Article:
Farm Ireland

Tuesday 24 April 2018

Keep it clean

Minimising teat and udder infection has to be a top priority

Frank O'Sullivan

Let me first declare my background in milking cows: I once milked 90 cows at home on a Sunday evening in 1982 when my brother went to the Leinster final at Croke Park.

The cows, as all animals can do, sensed a nervous stranger in the parlour and showed appreciation in the usual way -- dunged into the pit or, with a short, sharp lift of the hind leg, sent clusters flying. I think the machine sucked more of this into the tank than milk, as two of the six clusters always seemed to be on the ground. Flying kicking bars, used in an attempt to spancil these edgy beasts, broke a jar. My career as a milk relief agent was finished.

Fast forward to this year and I adopt the role of milking routine consultant -- a consultant is defined as a person who tells someone else how to do something without being able to do it themselves.

Pamela Ruegg, who heads a programme in Wisconsin, USA, sees the perfect milking routine as follows:

1. Forestrip;

2. Predip;

3. Dry;

4. Apply cluster;

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5. Remove cluster;

6. Postdip.

Perhaps German fraulein-farmer types or Dutch maidens accustomed to routine have the patience for this entire schedule but the Irish farmer isn't used to a six-step milking routine, and has condensed it to one -- apply cluster.

Last week I was knocked down by a milkman who opened the front gate of his 20-unit parlour and proceeded to teat spray cows as they trotted out to the cubicle house. He resembled one of those Kilkenny hurlers in a pre-match warm up drill, shoving the hurley in and out while picking up the sliothar at speed.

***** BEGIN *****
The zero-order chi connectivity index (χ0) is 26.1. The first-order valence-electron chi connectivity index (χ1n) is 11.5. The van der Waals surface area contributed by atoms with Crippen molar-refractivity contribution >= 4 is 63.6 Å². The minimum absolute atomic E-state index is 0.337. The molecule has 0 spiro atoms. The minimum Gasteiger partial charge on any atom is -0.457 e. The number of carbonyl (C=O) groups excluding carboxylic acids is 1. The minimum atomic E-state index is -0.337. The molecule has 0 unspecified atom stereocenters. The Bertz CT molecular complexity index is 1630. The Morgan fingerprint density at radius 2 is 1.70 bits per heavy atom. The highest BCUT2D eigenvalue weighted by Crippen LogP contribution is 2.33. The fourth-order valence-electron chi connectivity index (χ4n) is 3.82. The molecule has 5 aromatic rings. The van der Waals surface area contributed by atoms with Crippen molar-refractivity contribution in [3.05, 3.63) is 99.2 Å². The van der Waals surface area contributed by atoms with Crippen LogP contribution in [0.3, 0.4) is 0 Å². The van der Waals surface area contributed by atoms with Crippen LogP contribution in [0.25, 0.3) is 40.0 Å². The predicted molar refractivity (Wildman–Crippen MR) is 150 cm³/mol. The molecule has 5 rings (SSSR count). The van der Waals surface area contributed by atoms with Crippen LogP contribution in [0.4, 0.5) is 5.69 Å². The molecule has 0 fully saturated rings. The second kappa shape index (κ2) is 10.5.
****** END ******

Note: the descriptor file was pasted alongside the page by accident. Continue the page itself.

Now, this is the type of farmer who would never pass the modern-day driving test, as he surveys the countryside with one finger on the steering wheel and elbow out the window. He has summarised the sign of the cross and church-aisle genuflection to a quiver of his hand, a bob of his head and a flicker of the knee. He can do the Hail Mary at removals in shorthand. Will he ever fore-strip, pre-dip, dry, apply cluster and post dip? No chance. His only chance of teat hygiene salvation is to keep the cubicles well-bedded, passageways clean and calving areas in a state of deep straw.

Seriously, awareness of udder and teat hygiene will pay dividends at milking time. One of the benefits of fore-stripping is that oxytocin is released 90 seconds afterwards, leading to a super contraction of muscle in the udder tissue and rapid milk let-down. Farmers that fore-strip actually milk faster than those that do not, and have the added benefits of early clinical mastitis detection.

Teat dipping or spraying is a must, as long as the teat is totally covered. Bacteria on the skin is killed, especially at a time when the teat canal is still open (up to a half an hour after milking). We do a test for teat dipping efficiency using a paper teat wrap-around. Unfortunately, many of the images on the paper look like the holy shroud, with gaps indicating poor teat coverage.

Often as not, calculations of teat dip quantities used confirm under usage. Iodine-based is best (with an emollient -- a skin softener).

Despite the arrival of cluster removers, overmilking, it seems, remains a major issue. These need to be set properly and some parlours have installed a 'duovac', a reduced vacuum system that cuts vacuums automatically when milk flow stops.

Two definitions of 'routine' exist in my dictionary. Firstly, it is a set of mechanically performed procedures. Secondly, it is a set piece of entertainment, in a nightclub or theatre.

It's up to the farmer as to which definition will apply in his parlour.

Irish Independent